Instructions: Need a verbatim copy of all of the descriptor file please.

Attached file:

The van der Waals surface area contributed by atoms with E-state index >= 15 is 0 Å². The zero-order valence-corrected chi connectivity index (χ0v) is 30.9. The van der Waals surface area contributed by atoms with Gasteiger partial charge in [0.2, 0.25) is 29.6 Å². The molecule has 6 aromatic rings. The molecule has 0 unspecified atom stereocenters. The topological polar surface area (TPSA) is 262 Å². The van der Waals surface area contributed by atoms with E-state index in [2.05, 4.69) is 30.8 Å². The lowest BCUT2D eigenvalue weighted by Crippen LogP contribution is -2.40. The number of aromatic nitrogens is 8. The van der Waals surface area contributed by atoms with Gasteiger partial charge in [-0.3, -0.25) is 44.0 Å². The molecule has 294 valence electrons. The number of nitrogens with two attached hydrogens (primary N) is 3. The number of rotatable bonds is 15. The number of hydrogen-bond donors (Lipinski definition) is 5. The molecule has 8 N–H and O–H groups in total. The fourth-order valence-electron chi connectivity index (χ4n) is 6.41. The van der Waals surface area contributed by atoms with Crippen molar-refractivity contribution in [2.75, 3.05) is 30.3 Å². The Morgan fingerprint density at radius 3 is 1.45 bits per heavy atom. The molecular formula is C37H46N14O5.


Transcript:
The van der Waals surface area contributed by atoms with E-state index >= 15 is 0 Å². The zero-order valence-corrected chi connectivity index (χ0v) is 30.9. The van der Waals surface area contributed by atoms with Gasteiger partial charge in [0.2, 0.25) is 29.6 Å². The molecule has 6 aromatic rings. The molecule has 0 unspecified atom stereocenters. The topological polar surface area (TPSA) is 262 Å². The van der Waals surface area contributed by atoms with E-state index in [2.05, 4.69) is 30.8 Å². The lowest BCUT2D eigenvalue weighted by Crippen LogP contribution is -2.40. The number of aromatic nitrogens is 8. The van der Waals surface area contributed by atoms with Gasteiger partial charge in [-0.3, -0.25) is 44.0 Å². The molecule has 294 valence electrons. The number of nitrogens with two attached hydrogens (primary N) is 3. The number of rotatable bonds is 15. The number of hydrogen-bond donors (Lipinski definition) is 5. The molecule has 8 N–H and O–H groups in total. The fourth-order valence-electron chi connectivity index (χ4n) is 6.41. The van der Waals surface area contributed by atoms with Crippen molar-refractivity contribution in [2.75, 3.05) is 30.3 Å². The Morgan fingerprint density at radius 3 is 1.45 bits per heavy atom. The molecular formula is C37H46N14O5.